Charley's Aunt

The Playhouse's own production.
Oxford Playhouse, Thursday 10 August - Saturday 2 September, 2006.

August 18, 2006
The storyline of Thomas’s enduring farce, like most farces, is easy to follow. Two Oxford student friends are smitten by two young ladies, but can’t spend time alone with the girls unless there is a female chaperone present (this is 1892!). But not to worry, because Charley’s longlost aunt is coming from Brazil to visit. So, assignations are planned and must be kept – it’s so exciting – but the aunt doesn’t turn up! Again, don’t worry, because another student friend is rehearsing an amdram show, and has a female outfit handy… Lord Fancourt Babberley reluctantly agrees to ‘be’ Charley’s Aunt, with the imaginable consequences, especially when the real aunt arrives.

Nick Caldecott’s ‘aunt’ has sublime energy and timing. Patrick Ryecart as Colonel Chesney (father of one of the two boys) and Christopher Good as Stephen Spettigue (father of one of the two girls) add strong, highly professional support; Russell Dixon (the ‘scout’) is suitably disreputable, and Christina Greatrex, as the real aunt, has all the necessary style, poise and charm to make us believe that she is very rich and from Brazil (‘where the nuts come from!’).

Timothy Sheader’s slick production has terrific atmosphere, and an ever-present feel of music hall, from private jokes to the audience, to an old-fashioned proscenium arch frame for for the set, and each act starts with a character walking across the front of the stage with a predictive motto on a placard. There seem to be dozens of entrance points, a good few chases across, around and behind the stage, lots of double takes and pratfalls aplenty. Jonathan Fensom’s design complements the style perfectly, and Tim Mitchell’s lighting brings out the best in the set, the lovely costumes and the action.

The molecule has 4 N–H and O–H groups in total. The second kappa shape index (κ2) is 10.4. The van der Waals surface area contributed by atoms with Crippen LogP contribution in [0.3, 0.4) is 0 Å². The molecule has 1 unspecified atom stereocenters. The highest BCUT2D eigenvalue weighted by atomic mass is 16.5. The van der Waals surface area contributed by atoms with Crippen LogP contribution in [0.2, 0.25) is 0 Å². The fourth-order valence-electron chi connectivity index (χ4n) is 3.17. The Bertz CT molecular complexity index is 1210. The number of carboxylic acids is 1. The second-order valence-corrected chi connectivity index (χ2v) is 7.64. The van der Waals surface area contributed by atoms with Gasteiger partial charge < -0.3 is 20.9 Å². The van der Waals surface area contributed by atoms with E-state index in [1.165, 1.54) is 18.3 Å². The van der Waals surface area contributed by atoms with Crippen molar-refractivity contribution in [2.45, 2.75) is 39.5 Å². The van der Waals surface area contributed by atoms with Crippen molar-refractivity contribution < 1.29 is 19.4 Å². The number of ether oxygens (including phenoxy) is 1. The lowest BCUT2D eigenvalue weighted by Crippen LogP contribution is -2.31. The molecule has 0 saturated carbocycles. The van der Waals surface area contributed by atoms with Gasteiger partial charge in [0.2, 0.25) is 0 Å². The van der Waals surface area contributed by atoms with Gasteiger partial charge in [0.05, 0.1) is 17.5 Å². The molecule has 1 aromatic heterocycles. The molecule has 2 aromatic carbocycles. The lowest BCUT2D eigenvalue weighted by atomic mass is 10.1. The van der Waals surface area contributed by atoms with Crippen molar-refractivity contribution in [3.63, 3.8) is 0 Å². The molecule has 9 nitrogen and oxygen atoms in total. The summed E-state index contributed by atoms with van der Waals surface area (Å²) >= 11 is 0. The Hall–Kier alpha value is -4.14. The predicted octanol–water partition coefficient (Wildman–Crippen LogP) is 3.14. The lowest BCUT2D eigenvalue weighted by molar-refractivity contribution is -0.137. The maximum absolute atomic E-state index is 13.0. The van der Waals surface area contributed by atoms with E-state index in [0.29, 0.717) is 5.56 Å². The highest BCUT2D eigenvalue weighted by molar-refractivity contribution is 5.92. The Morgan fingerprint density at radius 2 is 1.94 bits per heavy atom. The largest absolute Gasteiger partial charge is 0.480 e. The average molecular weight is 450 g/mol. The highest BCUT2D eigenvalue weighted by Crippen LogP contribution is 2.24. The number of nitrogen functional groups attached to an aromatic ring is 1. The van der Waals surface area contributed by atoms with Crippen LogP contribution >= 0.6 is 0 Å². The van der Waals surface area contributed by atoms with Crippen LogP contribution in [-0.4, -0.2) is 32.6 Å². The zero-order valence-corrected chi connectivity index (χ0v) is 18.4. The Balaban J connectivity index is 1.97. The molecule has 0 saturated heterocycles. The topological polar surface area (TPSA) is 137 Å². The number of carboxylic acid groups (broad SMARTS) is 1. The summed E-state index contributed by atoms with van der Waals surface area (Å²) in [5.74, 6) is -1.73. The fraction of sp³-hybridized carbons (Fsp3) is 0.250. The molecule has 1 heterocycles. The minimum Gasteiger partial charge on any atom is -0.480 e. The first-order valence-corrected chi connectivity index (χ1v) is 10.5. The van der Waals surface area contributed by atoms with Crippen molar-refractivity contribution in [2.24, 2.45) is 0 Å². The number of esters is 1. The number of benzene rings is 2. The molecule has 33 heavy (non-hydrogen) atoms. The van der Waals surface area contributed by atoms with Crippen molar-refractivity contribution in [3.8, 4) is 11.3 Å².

The production is at its best during the manic, fast-moving set pieces, and I did laugh aloud regularly, which is rare. I wanted the slower, more reflective sections of the play to have more wistfulness and depth; I wanted the two young men to be really infatuated, rather than having a bit of a caper, which is what they seemed to be doing. You may say, “Yes, but this is farce!”, but I believe that, for farce to really touch us, it needs to show us how silly we all can be, especially when we think think we are at our most intensely serious.

Overall, it’s a great night out, and a high-class production, performed by a strong cast. I never even thought about looking at my watch!

August 29, 2006
Inspired by student eccentricities and Varsity life, Brandon Thomas' three-act farce is set around the fictitious 'St Olde's' college. The atmosphere of quadrangles and cloisters is re-created delightfully on the Oxford Playhouse stage, which adopts the proscenium arch of the 'Royalty Theatre' for the run, where the play first opened in 1892. Much of the intoxicating comedy is driven by Lord Fancourt 'Babs' Babberly (Nick Caldecott), who 'plays the giddy goat' by dressing up as Charley's Aunt whose arrival from Brazil has been delayed. This is of great convenience to 'Babs' friends Jack and Charley who can now offer a chaperone to and continue with the wooing of their sweethearts, Kitty and Amy. The two young actresses (Emma Callander and Dulcie Lewis) do well to bring a vivacious depth of character to the minor roles of the girlfriends. Director Timothy Sheader succeeds in bringing out all of the strong characters this piece requires from this large cast of ten. The farce hits its stride like a tidal wave when Donna Lucia D'Alvadorez, the real Charley's Aunt, arrives, with a sharp, dignified performance given by Christina Greatrex.